HOLDEN, Maine — Residents cut high school technology funds from the SAD 63 budget for fiscal year 2009-10, but left everything else in the nearly $9.4 million spending package alone during Thursday’s annual budget hearing.
Residents approved a $9,388,372 budget, which is $139,411 more than this year.
In the end, all budget lines were approved unchanged except for regular instruction, which was reduced by $86,548, the amount the district planned to send to Brewer High School to purchase laptops for SAD 63 students.
Brewer school board members decided two weeks ago they could not afford to take part in the laptop initiative and informed SAD 63 business manager Yvonne Mitchell.
“I received an e-mail from [Brewer Superintendent] Dan Lee stating they were not going to request those funds,” she said to the gathering of 80 or so residents from Clifton, Eddington and Holden.
There was lengthy discussion during Thursday’s two-hour meeting about cutting the raises for principals and teachers, ongoing legal battles, updating technology at the schools, and the maintenance budget, but none of the budget lines was changed.
“There are many of us who are not receiving any income or losing their jobs and … there are times when we have to say ‘What can we do to hold the line?’” Eddington resident Susan Dunham Shane said.
Others stood up and argued that to keep the high-quality staff, the schools have to provide incentives such as raises.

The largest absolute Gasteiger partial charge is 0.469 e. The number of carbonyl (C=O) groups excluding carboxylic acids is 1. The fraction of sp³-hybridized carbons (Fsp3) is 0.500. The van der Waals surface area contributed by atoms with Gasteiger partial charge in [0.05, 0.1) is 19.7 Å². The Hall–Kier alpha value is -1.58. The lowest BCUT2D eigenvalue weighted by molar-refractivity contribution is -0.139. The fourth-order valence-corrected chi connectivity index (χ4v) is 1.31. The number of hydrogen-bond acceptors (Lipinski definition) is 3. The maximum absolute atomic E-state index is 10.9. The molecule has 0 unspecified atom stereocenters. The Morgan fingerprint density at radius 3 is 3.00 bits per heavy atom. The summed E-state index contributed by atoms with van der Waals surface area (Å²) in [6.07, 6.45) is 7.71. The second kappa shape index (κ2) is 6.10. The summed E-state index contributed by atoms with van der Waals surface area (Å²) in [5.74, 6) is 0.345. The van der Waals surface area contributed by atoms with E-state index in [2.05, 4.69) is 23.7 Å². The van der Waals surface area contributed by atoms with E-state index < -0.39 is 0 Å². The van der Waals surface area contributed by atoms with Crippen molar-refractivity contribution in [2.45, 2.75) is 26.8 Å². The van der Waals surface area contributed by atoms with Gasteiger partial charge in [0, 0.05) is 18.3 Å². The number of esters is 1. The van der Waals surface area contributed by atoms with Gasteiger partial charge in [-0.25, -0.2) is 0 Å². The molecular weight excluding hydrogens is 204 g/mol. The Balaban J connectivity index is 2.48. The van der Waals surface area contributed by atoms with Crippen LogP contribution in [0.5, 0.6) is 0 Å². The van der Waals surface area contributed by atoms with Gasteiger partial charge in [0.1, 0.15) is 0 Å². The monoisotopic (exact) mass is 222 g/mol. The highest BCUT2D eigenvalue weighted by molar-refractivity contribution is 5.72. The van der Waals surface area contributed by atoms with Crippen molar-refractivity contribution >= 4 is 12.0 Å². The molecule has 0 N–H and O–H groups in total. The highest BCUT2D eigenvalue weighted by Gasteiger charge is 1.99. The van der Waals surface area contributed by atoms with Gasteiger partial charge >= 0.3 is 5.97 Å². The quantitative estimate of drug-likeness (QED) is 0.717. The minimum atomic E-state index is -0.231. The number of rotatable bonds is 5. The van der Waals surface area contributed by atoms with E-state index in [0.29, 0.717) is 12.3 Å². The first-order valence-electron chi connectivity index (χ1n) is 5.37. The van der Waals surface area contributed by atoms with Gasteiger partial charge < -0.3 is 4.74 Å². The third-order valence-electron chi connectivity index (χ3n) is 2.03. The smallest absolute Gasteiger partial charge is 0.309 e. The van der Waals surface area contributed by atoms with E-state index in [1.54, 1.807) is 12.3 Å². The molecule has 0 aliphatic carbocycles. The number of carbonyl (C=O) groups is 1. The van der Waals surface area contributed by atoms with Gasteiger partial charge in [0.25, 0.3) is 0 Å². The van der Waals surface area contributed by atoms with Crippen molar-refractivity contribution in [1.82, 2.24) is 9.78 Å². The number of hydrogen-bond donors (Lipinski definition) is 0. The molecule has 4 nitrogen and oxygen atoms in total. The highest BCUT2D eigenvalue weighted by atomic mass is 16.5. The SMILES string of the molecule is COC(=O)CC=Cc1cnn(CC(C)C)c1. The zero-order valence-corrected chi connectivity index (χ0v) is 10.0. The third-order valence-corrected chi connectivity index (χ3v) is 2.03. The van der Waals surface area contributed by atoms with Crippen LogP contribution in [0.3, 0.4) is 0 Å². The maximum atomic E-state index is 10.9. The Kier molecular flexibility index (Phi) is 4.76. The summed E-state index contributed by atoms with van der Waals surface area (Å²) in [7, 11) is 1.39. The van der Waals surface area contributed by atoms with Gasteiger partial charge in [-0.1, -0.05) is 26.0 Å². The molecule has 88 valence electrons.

The possible repeal of the state’s penalty against SAD 63 for not consolidating is good news, interim Superintendent Ray Hart said. If the repeal is successful in Augusta, SAD 63 will get to keep $163,000 and the amount the towns will have to pay will be reduced, he said.
The towns are expected to pitch in $4,191,710 for education, an increase of $269,154, or 7.48 percent more.
The amount each community will pay is set by the state based on property values.
Eddington residents will see the biggest increase with the school board asking for $1,285,614, an increase of $145,293 or 12.74 percent more for education; Clifton will hand over $594,002, an increase of $52,451 or 9.69 percent; and Holden will pay $2,312,097, a $71,413 increase or just over 3 percent more.
Hart also explained why no additional funds were added to cover legal fees associated with the lawsuits brought against the district and several board members by former Superintendent Louise Regan.
“We originally put $100,000 into that legal line,” he said. Then the philosophy changed, and it was decided “that if we win the suit, we don’t have to worry about it,” and if the district loses “this board will have to go back to the citizens to take out a note over the long term to pay that off.”
For the budget to be final, residents also must approve it at the budget referendum, scheduled for Tuesday.
Ballot booths will be open 8 a.m. to 8 p.m. in Eddington and Clifton, and between 7 a.m. and 8 p.m. in Holden for the vote.